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Area Dems gear up 'Break the Majority' effort for fall

071318 NCDemocrats Event
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Reshard el-Shair, regional field director for the "Break the Majority" initiative, speaks to a gathering of almost 30 local Democrats about the initiative at the Pasquotank County Library, Thursday night.

071318 NCDemocrats Event
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By Jon Hawley
Staff Writer

Saturday, July 14, 2018

Area Democrats are marshaling their forces for November, including in Elizabeth City where they met Thursday to rally around Democratic Gov. Roy Cooper's “Break the Majority” initiative.

“This is going to be a heavy lift,” but “we have to break this super-majority this cycle,” Reshard el-Shair, Break the Majority regional field director, told a gathering of almost 30 local Democrats at the Pasquotank County Library Thursday night.

El-Shair explained that Thursday's meeting was one of many unfolding statewide as Democrats organize under Cooper's “Break the Majority” initiative.

As the name suggests, Cooper is rallying fellow Democrats around the idea of electing enough state lawmakers to end years of Republican super-majorities in the General Assembly. Those majorities empower Republicans to override Cooper's bill vetoes, including on the state budget and numerous other pieces of legislation. Cooper and Democratic lawmakers say they have little leverage in negotiating compromises.

“Break the Majority is designed to ensure he can actually operate as governor with some semblance of power,” el-Shair said, referring to Cooper.

El-Shair said Democrats are learning from mistakes made during the 2016 elections, as well as building off the data and infrastructure of Hillary Clinton's unsuccessful presidential campaign. In 2016, North Carolina Democrats turned out 25,000 “action-taking volunteers,” and Democrats hope to beat that number in 2018, he said.

El-Shair also explained Democrats need to start reaching out to voters now, not just to ask for their votes, but to get them to turn out for the fall election. That means voter calls will start going out now, and he encouraged Democratic officials in the room to host local events where voters are not only registered, but to sign “commit to vote” cards to help remind and encourage them to turn out in November. Democrats will shift into even more “intensive voter contact” after Labor Day, he added.

El-Shair also said Democrats will be working to hire more field workers for the region — and will hire locally as much as possible. Some audience members expressed concerns that Democrats hired workers in 2016 that were unfamiliar with the area.

To explain why voters should support Democrats in 2018, el-Shair said Break the Majority will focus on the following areas: public education, which is “absolutely under fire” under Republicans, who he claimed are under-funding schools; health care, which he said needs to be more accessible to more state residents; and the economy, which he argued won't grow with Republicans' “laissez faire” policies. “Laissez faire” is a term for preferring minimal intervention or regulation in markets.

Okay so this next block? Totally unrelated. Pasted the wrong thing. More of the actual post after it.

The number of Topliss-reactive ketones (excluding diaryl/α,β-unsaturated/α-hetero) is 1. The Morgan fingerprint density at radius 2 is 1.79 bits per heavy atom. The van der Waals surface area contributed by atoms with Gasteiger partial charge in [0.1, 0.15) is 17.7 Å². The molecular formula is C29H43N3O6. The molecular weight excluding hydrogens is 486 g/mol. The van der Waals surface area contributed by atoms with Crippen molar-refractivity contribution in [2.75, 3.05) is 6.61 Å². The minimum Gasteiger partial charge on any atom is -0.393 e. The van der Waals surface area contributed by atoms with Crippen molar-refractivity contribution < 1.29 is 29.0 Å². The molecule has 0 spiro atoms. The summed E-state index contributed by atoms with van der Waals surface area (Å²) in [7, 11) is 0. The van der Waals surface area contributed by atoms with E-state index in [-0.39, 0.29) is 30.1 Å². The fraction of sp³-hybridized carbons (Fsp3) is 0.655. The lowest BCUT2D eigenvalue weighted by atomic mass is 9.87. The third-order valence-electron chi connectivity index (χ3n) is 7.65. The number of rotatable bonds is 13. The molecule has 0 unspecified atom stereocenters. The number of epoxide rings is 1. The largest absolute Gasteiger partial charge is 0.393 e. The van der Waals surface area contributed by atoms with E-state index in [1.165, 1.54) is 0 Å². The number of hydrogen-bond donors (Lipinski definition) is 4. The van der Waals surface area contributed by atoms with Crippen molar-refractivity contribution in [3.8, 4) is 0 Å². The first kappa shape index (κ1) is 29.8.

El-Shair also said that Break the Majority will leave local issues to local candidates.

El-Shair also shared several other points with audience members during a question-and-answer period, including:

* Break the Majority doesn't plan, for now, to campaign on the six proposed constitutional amendments that will appear on the ballot this fall. An audience member said Democrats cannot simply campaign against all the amendments, as some have little impact or may be popular with voters.

* Democrats will be working to get more voters who request absentee ballots to return them; audience members noted absentee voting is popular among Republicans. He urged caution if local volunteers try to encourage absentee voting, however, as they need to understand the extra rules and requirements that come with absentee voting.

* Democrats are stepping up their text messaging to voters, but still plan traditional phone banking. El-Shair said he’d ask party leaders to explore whether phone volunteers should be texting as well as calling.

Cole Phelps, the Democratic Senate candidate in District 1, also attended Thursday's event. He thanked the volunteers for their support, and said he's planning numerous events in Pasquotank and other Senate District 1 counties to seek voters' support. He's running against well-known Republican state House Rep. Bob Steinburg of Chowan.

Other notable audience members Thursday included Pasquotank County Commissioner Charles Jordan, Pasquotank Board of Elections member Michele Aydlett, former Perquimans County Commissioner Janice Cole, and Pasquotank Democratic Party Chairwoman Treva Gregory. Also present were Jackie Latson and Joan Ellis, of the Elizabeth City Together community group, whose group plans to help register voters during upcoming Democratic events in Pasquotank.

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